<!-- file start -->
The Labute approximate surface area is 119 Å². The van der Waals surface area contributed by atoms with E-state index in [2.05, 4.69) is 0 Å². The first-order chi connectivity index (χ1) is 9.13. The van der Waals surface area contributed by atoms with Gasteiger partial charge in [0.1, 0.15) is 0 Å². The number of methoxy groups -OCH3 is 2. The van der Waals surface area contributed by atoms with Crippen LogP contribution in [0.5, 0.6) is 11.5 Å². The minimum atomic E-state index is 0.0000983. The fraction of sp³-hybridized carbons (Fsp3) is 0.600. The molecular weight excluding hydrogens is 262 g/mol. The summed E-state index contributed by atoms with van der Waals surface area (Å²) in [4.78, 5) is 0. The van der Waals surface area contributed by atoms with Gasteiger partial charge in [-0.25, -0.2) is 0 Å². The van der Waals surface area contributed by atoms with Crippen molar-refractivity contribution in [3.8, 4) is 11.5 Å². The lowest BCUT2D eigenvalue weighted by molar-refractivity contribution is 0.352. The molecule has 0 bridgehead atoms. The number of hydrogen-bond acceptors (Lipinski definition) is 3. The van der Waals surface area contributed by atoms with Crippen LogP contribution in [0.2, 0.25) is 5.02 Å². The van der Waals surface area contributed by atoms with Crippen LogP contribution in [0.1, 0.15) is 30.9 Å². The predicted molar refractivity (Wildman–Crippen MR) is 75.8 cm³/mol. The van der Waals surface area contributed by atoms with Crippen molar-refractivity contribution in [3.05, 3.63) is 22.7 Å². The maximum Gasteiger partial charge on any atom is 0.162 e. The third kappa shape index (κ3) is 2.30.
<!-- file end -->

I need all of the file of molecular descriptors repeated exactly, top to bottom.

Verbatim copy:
The Labute approximate surface area is 119 Å². The van der Waals surface area contributed by atoms with E-state index in [2.05, 4.69) is 0 Å². The first-order chi connectivity index (χ1) is 9.13. The van der Waals surface area contributed by atoms with Gasteiger partial charge in [0.1, 0.15) is 0 Å². The number of methoxy groups -OCH3 is 2. The van der Waals surface area contributed by atoms with Crippen LogP contribution in [0.5, 0.6) is 11.5 Å². The minimum atomic E-state index is 0.0000983. The fraction of sp³-hybridized carbons (Fsp3) is 0.600. The molecular weight excluding hydrogens is 262 g/mol. The summed E-state index contributed by atoms with van der Waals surface area (Å²) in [4.78, 5) is 0. The van der Waals surface area contributed by atoms with Gasteiger partial charge in [-0.25, -0.2) is 0 Å². The van der Waals surface area contributed by atoms with Crippen molar-refractivity contribution in [3.8, 4) is 11.5 Å². The lowest BCUT2D eigenvalue weighted by molar-refractivity contribution is 0.352. The molecule has 0 bridgehead atoms. The number of hydrogen-bond acceptors (Lipinski definition) is 3. The van der Waals surface area contributed by atoms with Crippen LogP contribution in [0.2, 0.25) is 5.02 Å². The van der Waals surface area contributed by atoms with Crippen LogP contribution in [0.1, 0.15) is 30.9 Å². The predicted molar refractivity (Wildman–Crippen MR) is 75.8 cm³/mol. The van der Waals surface area contributed by atoms with Crippen molar-refractivity contribution in [3.05, 3.63) is 22.7 Å². The maximum Gasteiger partial charge on any atom is 0.162 e. The third kappa shape index (κ3) is 2.30.